In a move it’s claimed will ‘shake up transatlantic premium air travel’, low-cost American airline JetBlue this summer is launching flights to London for the first time.
The services will be operated by a long-range version of the single-aisle Airbus A321 aircraft, which will be fitted out with 24 individual reimagined ‘Mint’ suites, including two first-class ‘Mint Studio’ seats at the front that the airline claims have ‘the largest lie-flat bed of any U.S carrier’.
Both designs were conceptualised by London-based Acumen Design Associates and developed in partnership with another UK studio, Aim Altitude.
JetBlue this summer is launching flights to London for the first time, using long-range A321 aircraft. At the front will be two first class ‘Mint Studio’ seats, pictured, which JetBlue says have the biggest lie-flat bed of any U.S carrier
The Mint Studio seat will feature 22-inch Thales ‘Avant’ tilting seatback screens and a guest seat
The Mint Studio seat, which New York-based JetBlue says is the ‘pinnacle of space and privacy’, will feature 22-inch Thales ‘Avant’ tilting seatback screens, an extra side table and a guest seat that can accommodate an additional passenger during flight at cruising altitude.
The ‘regular’ Mint suites, meanwhile, will feature tilting 17-inch Thales Avant screens, wireless charging capabilities, an integrated phone ledge ‘for multitasking’, ‘easy-to-reach in-seat power’, as well as laptop, shoe and handbag stowage.
All the premium seats will feature sliding privacy doors and seat cushions by posh mattress company Tuft & Needle, which is also providing blankets, memory-foam pillows and snooze kits with matching eye mask and earplugs.
The ‘regular’ Mint suites, pictured, will feature tilting 17-inch Thales Avant screens as well as laptop, shoe and handbag stowage
All the premium seats will feature sliding privacy doors and seat cushions by posh mattress company Tuft & Needle. Pictured is a row of Mint suites
Pictured is a Mint suite in lie-flat-bed mode. The prices for the new transatlantic flights, the London airport they will fly to and from and the exact cabin layout have yet to be revealed
JetBlue adds that ‘residential textures’, such as flannel-covers on the privacy dividers, concrete lampshades, woodgrain table patterns and soft, vegan leather-covered seats and headrests, [will] ‘make customers feel at home in the air’.
The ‘Mint’ experience debuted in 2014, with JetBlue hailing it as a ‘fresh take on premium travel at an “unpremium” price’.
‘Mint was an idea to make premium travel across the U.S. less stuffy and more affordable, and its performance has exceeded even our most optimistic expectations of going beyond New York, Los Angeles and San Francisco,’ said Joanna Geraghty, president and chief operating officer, JetBlue.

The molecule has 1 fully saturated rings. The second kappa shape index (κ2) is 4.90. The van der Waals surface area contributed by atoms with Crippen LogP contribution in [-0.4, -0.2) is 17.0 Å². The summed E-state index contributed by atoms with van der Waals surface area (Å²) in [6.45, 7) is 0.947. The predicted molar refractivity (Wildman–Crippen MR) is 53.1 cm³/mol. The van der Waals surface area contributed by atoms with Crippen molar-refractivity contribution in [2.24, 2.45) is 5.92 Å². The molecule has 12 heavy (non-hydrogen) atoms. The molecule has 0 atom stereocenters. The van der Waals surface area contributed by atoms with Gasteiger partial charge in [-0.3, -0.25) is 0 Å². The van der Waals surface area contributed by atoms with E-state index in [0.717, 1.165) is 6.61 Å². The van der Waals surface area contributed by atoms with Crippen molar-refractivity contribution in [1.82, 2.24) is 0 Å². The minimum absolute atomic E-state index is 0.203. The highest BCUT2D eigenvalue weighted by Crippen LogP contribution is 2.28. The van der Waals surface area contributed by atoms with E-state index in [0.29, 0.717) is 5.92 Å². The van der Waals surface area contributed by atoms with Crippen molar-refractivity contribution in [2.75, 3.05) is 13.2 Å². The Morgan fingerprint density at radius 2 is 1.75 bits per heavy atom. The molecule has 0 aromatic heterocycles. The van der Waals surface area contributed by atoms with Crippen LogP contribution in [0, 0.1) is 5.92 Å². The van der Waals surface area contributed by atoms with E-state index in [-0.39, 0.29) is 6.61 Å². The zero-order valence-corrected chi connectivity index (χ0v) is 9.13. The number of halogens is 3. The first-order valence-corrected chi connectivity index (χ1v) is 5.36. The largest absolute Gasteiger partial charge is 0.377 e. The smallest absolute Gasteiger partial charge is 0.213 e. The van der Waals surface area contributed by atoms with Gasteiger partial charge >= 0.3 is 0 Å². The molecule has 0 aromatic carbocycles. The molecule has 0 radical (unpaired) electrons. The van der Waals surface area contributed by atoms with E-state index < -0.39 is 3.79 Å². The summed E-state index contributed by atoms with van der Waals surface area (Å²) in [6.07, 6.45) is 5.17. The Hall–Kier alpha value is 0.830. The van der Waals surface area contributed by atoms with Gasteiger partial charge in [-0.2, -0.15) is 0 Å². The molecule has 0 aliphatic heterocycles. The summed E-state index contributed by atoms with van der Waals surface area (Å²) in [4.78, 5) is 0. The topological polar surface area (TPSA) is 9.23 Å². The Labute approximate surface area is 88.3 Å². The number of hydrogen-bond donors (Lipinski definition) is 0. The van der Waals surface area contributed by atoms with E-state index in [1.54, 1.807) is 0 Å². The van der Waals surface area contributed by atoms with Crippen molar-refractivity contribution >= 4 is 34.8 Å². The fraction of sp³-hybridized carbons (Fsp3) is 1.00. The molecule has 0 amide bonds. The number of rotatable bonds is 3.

‘It’s remarkable how Mint’s thoughtful design has resonated with customers as we successfully grew it to more than 30 routes. We put our heart into this redesign of Mint and were inspired by our original vision of offering customers an exceptional experience at a lower fare – which is what JetBlue is all about.’
JetBlue says its London flights will ‘shake up transatlantic premium air travel’. Above is a stock image of an A321 at JFK Airport
A 16-seat version of the new Mint experience will debut on a limited number of flights between New York and Los Angeles in 2021.
The prices for the new transatlantic flights, the London airport they will fly to and from and the exact cabin layout have yet to be revealed.
Hayley Berg, an economist at Hopper, said two years ago when JetBlue first revealed its transatlantic plans: ‘Historically, JetBlue has caused prices to drop by 12 per cent when it enters an international market, so we’re expecting a comparable drop once it starts servicing flights to London.’
Norwegian Air recently said it will end its transatlantic flights that less than a decade ago challenged long-established rivals and seek government help.
U.S. airlines have received $40billion (£29billion) in federal payroll aid, much of that in the form of grants that do not have to be repaid, under two separate Covid-19 relief packages, and a separate $25billion (£18billion) in low-interest government loans.